Everyman Bristol
We are halfway through Nope before we find out what kind of a movie we are watching. So it would probably be a little cruel to say too much about it: which is just as well, because I find I don't have too much to say. 

A guy (Daniel Kaluuya) and his sister (Keke Palmer ) hire out horses to film crews. A Thing happens on their ranch. A guy who used to be a child star (Steven Yeun) runs a them park near by. A Thing brought his career to an end in the pre-cred sequence; the two Things are, I suppose, thematically connected. He tries to turn the Thing into a tourist attraction. They hire a conspiracy minded geek (Brandon Perea) to help them secure their home against the Thing, and later, bring in a slightly nutty Thing expert (Michael Wincott). 

The more we find out about the Thing, the less interesting it gets, and we end up watching something not that unlike a standard-issue action flick. The characters are engaging, but not very engaging. I didn't not enjoy it, but I spent a considerable amount of Act 3 wondering what the point was going to turn out to be: I don't think there was one. 

 You may remember the pageant in the first season of Black Adder in which the Jumping Jews of Jerusalem perform in front of the King on St Leonard's Day. "It went quite well" say the leading man, after doing some rather half hearted jumps, "But I don't really think they understood it." That was very much how I felt about this film.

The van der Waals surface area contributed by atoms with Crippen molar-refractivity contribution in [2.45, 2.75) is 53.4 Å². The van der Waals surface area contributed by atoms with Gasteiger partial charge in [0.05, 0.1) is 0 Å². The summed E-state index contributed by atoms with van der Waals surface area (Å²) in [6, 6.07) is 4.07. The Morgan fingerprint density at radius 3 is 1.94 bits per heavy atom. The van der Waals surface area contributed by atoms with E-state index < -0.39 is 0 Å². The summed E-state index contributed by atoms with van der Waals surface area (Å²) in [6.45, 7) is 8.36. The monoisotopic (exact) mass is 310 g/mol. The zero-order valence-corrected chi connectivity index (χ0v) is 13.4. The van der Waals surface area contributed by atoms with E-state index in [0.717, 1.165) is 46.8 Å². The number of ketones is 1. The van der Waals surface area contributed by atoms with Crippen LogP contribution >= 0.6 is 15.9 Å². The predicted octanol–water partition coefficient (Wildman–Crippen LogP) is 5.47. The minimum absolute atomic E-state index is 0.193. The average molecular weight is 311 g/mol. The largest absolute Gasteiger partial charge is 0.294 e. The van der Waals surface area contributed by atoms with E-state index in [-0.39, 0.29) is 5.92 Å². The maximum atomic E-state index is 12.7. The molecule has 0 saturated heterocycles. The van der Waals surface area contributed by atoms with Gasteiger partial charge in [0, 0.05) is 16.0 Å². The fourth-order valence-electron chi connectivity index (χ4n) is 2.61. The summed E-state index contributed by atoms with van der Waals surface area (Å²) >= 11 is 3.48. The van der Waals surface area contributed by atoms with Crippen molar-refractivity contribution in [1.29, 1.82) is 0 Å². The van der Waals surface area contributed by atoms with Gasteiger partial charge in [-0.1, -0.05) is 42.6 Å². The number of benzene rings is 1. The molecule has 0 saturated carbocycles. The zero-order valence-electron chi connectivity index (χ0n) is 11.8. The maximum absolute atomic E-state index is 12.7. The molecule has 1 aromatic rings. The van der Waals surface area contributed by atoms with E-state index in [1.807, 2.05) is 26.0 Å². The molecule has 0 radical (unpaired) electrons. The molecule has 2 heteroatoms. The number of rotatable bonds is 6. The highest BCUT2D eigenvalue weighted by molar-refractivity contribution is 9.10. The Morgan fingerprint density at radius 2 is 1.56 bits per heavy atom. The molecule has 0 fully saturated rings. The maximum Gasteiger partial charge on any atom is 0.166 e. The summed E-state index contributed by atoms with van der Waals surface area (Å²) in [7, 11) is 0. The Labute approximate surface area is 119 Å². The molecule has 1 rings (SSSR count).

Thomas said...

I think the Thing in its final form is much more interesting than the Thing when we first catch a glimpse of it, when it resembles a rather bog-standard Other Thing. I also think the film's themes are more interesting than its story, which is a bit frustrating since I don't feel I get a good grip on those themes. But there certainly is a current about seeing and being seen, self-presentation and twisting painful facts into a different narrative to please an audience.

Clarrie said...

Slightly surprised to hear you didn't enjoy it more, TBH.

I really liked it; partly because I felt there were quite a few chewy themes (one of the ways I felt mainstream reviewers got distracted was with a pre-occupation with making it be About One Thing. I think it was About (plot deleted) and playing with a lot of themes in the space around that in a manner that felt messy in a way that reflected the messiness of real life rather than muddled) but also because to me it felt like watching a C20 SF/Weird Fiction prose story in a way that's quite rare in films.

V. glad I saw it at the pictures too as it's gorgeous.

(on reading back this is garbled and incoherent - I'll have to shout a more detailed version with booze and swears at you across a table in person soon).